I can't seem to find the external Floppy emulator that goes from the USB on the PC to the floppy emulator.

There are plenty that have the floppy cable connection, but I can't seem to find one that has the USB connection.

I see that Phils Computer lab uses it, but the link to Ali express, on youTube, does not seem to return anything.
Ebay has plenty of the FDC versions. Just not the USB version.

GoTek seem to only sell the FDC version.

Any suggestions?

Regards,
Craig

Using something like this https://www.aliexpress.com/item/1005001344597523.html (not an endorsement, just an example) along with a Gotek floppy emulator (or similar) should allow you to simulate a 1.44MB floppy USB floppy drive using only hardware, if that is what you want want/need .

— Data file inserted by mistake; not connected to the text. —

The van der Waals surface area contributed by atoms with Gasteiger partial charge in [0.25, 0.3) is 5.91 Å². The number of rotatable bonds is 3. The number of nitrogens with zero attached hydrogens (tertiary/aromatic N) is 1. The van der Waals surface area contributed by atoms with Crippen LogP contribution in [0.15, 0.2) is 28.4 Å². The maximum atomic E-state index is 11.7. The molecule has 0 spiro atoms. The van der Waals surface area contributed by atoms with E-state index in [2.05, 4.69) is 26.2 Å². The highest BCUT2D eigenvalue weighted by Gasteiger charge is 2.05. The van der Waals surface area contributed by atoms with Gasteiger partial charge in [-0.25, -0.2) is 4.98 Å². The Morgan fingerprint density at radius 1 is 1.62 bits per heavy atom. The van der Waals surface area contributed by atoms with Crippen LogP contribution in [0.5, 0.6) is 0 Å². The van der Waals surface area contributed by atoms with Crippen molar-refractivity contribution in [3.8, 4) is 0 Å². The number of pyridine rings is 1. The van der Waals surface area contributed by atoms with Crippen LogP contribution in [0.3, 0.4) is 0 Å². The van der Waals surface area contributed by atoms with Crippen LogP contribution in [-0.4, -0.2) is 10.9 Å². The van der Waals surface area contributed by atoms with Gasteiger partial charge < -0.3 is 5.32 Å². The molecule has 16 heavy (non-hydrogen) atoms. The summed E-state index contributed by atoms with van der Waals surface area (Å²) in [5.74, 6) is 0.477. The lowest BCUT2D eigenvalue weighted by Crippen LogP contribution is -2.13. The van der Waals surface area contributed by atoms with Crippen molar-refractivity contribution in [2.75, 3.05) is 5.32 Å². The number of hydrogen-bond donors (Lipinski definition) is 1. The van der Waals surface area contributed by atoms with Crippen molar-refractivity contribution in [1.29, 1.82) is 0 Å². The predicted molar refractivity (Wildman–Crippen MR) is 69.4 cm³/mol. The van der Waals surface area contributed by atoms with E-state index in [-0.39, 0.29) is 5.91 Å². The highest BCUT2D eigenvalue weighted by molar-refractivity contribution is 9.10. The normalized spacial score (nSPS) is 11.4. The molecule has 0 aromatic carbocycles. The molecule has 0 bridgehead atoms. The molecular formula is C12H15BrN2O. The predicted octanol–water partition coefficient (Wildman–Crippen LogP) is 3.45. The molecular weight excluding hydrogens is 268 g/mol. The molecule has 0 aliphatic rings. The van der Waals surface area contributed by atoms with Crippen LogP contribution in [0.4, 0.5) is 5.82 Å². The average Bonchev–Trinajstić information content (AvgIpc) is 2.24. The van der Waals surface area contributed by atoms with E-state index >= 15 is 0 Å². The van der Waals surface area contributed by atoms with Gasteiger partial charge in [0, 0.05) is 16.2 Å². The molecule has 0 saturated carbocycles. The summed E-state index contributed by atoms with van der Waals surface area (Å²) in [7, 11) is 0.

If memory serves, some USB flash drive controllers chips from the likes of Phison could (still can ?) be reprogrammed to appear to a system as a USB floppy drive (or a USB CD/DD drive) backed by flash memory. This functionality was meant to be enabled by OEMs/manufacturers so end-user ability to this may not be easy .

Then there is the fact that most popular operating systems (Windows, Linux, MacOS, probably BSD variants) that are modern enough to handle USB storage also actually have the ability to mount/access/modify something like a floppy image either natively or through the use of free/inexpensive third party software. Consequently, using a strictly USB based solution is probably unnecessary for most use cases (maybe even yours, feel free to share more details), which explains why there isn't a multitude of all-in-one solutions available to do that .